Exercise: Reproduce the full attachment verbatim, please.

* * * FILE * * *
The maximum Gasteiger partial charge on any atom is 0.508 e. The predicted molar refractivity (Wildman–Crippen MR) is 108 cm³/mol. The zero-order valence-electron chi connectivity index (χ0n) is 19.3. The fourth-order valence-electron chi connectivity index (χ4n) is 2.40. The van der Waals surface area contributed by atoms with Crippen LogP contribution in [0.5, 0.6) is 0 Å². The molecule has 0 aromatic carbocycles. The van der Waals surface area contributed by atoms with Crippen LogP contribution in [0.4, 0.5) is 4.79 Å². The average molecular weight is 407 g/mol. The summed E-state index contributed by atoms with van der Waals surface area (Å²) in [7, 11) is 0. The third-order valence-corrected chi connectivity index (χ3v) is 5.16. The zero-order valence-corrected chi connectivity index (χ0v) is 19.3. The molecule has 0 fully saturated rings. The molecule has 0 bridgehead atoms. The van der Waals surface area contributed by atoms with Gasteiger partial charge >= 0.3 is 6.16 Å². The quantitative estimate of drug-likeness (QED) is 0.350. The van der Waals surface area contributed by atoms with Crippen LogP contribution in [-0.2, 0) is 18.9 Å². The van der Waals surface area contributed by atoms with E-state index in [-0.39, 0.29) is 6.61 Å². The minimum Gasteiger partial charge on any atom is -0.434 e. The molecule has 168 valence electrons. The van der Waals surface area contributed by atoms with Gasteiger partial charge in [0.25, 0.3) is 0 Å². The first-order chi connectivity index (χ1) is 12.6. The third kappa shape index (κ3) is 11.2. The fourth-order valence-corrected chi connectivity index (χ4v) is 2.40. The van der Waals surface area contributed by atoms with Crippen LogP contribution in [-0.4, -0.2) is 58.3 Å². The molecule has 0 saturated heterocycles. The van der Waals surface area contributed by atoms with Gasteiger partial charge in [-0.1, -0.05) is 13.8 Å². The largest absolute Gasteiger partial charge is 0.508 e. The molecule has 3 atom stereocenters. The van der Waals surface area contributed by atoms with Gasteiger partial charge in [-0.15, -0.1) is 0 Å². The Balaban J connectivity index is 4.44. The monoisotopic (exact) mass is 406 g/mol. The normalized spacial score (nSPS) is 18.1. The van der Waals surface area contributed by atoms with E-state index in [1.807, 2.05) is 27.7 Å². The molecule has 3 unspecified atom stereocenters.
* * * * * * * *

The maximum Gasteiger partial charge on any atom is 0.508 e. The predicted molar refractivity (Wildman–Crippen MR) is 108 cm³/mol. The zero-order valence-electron chi connectivity index (χ0n) is 19.3. The fourth-order valence-electron chi connectivity index (χ4n) is 2.40. The van der Waals surface area contributed by atoms with Crippen LogP contribution in [0.5, 0.6) is 0 Å². The molecule has 0 aromatic carbocycles. The van der Waals surface area contributed by atoms with Crippen LogP contribution in [0.4, 0.5) is 4.79 Å². The average molecular weight is 407 g/mol. The summed E-state index contributed by atoms with van der Waals surface area (Å²) in [7, 11) is 0. The third-order valence-corrected chi connectivity index (χ3v) is 5.16. The zero-order valence-corrected chi connectivity index (χ0v) is 19.3. The molecule has 0 fully saturated rings. The molecule has 0 bridgehead atoms. The van der Waals surface area contributed by atoms with Gasteiger partial charge >= 0.3 is 6.16 Å². The quantitative estimate of drug-likeness (QED) is 0.350. The van der Waals surface area contributed by atoms with Crippen LogP contribution in [-0.2, 0) is 18.9 Å². The van der Waals surface area contributed by atoms with E-state index in [-0.39, 0.29) is 6.61 Å². The minimum Gasteiger partial charge on any atom is -0.434 e. The molecule has 168 valence electrons. The van der Waals surface area contributed by atoms with Gasteiger partial charge in [0.25, 0.3) is 0 Å². The first-order chi connectivity index (χ1) is 12.6. The third kappa shape index (κ3) is 11.2. The fourth-order valence-corrected chi connectivity index (χ4v) is 2.40. The van der Waals surface area contributed by atoms with Crippen LogP contribution in [-0.4, -0.2) is 58.3 Å². The molecule has 0 saturated heterocycles. The van der Waals surface area contributed by atoms with Gasteiger partial charge in [-0.1, -0.05) is 13.8 Å². The largest absolute Gasteiger partial charge is 0.508 e. The molecule has 3 atom stereocenters. The van der Waals surface area contributed by atoms with Gasteiger partial charge in [-0.15, -0.1) is 0 Å². The Balaban J connectivity index is 4.44. The monoisotopic (exact) mass is 406 g/mol. The normalized spacial score (nSPS) is 18.1. The van der Waals surface area contributed by atoms with E-state index in [1.807, 2.05) is 27.7 Å². The molecule has 3 unspecified atom stereocenters.